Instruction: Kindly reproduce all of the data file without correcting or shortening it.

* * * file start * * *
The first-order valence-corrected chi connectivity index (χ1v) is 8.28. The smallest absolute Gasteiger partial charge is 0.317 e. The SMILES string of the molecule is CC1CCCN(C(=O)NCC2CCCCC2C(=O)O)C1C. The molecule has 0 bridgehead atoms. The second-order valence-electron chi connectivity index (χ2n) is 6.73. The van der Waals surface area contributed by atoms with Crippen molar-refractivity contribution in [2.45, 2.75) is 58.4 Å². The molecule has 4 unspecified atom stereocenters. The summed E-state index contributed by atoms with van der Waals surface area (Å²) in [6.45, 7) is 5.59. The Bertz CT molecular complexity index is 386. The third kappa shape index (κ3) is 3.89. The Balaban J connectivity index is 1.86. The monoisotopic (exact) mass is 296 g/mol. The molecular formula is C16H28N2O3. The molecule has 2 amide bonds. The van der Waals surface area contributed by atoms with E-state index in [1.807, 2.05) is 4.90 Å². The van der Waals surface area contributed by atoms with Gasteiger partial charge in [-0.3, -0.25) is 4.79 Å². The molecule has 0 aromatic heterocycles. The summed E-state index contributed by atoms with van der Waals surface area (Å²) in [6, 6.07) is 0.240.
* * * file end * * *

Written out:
The first-order valence-corrected chi connectivity index (χ1v) is 8.28. The smallest absolute Gasteiger partial charge is 0.317 e. The SMILES string of the molecule is CC1CCCN(C(=O)NCC2CCCCC2C(=O)O)C1C. The molecule has 0 bridgehead atoms. The second-order valence-electron chi connectivity index (χ2n) is 6.73. The van der Waals surface area contributed by atoms with Crippen molar-refractivity contribution in [2.45, 2.75) is 58.4 Å². The molecule has 4 unspecified atom stereocenters. The summed E-state index contributed by atoms with van der Waals surface area (Å²) in [6.45, 7) is 5.59. The Bertz CT molecular complexity index is 386. The third kappa shape index (κ3) is 3.89. The Balaban J connectivity index is 1.86. The monoisotopic (exact) mass is 296 g/mol. The molecular formula is C16H28N2O3. The molecule has 2 amide bonds. The van der Waals surface area contributed by atoms with E-state index in [1.807, 2.05) is 4.90 Å². The van der Waals surface area contributed by atoms with Gasteiger partial charge in [-0.3, -0.25) is 4.79 Å². The molecule has 0 aromatic heterocycles. The summed E-state index contributed by atoms with van der Waals surface area (Å²) in [6, 6.07) is 0.240.